Until 1965 the Water Department of the Institute of Geological Sciences had two principal functions – data collection and a national groundwater advisory service, but a limited research role. A change in the legislation then led to the loss of the advisory service but a major increase in the research role, backed by the support of successive Directors. After two years in which outstanding commitments were met and six new staff recruited, a portfolio of research projects was introduced. These were principally applied projects in the UK and overseas, but with a continuing background of fundamental studies. The most successful projects involved hydrogeochemistry; mechanisms of matrix flow in the Chalk; diffuse pollution from agriculture; point source pollution from landfills; groundwater/surface water interactions; automation of well records for publication; hydrogeological maps and the application of hydrogeology to civil engineering projects. The development of advisory work overseas was also important. The presence of the Hydrogeological Department in the Institute of Geological Sciences and its introduction of innovative techniques and ideas had a significant influence on the development of the hydrogeological community in the UK.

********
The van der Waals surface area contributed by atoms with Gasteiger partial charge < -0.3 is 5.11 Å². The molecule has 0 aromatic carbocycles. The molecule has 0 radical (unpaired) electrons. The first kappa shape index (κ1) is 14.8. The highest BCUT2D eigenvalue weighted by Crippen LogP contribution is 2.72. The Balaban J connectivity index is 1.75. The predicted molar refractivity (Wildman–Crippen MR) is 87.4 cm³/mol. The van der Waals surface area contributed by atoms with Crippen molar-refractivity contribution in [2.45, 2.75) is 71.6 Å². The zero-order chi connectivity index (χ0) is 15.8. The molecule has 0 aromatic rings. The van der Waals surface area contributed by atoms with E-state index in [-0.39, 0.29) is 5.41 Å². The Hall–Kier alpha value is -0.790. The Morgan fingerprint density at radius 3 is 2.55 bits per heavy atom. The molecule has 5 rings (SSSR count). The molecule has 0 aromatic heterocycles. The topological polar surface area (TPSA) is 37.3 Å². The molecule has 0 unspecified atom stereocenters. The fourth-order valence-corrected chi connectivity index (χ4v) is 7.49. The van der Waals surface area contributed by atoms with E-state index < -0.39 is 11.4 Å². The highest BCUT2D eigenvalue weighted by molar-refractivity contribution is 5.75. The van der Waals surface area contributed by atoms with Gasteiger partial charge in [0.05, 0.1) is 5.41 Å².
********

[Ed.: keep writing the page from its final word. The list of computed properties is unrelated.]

Figures & Tables
The collection of papers in this volume records the development of hydrogeology in Britain over the last 200 years. Following the application, by William smith, of stratigraphic principles to the sinking of wells, Victorian engineers and scientists established groundwater as a major contributor to public water supplies. In the twentieth century, the development of groundwater continued rapidly, controlled by an ever-changing regulatory regime. The 25 papers in this volume review the progrss which has been made, and the lives and work of some of those who were intimately involved.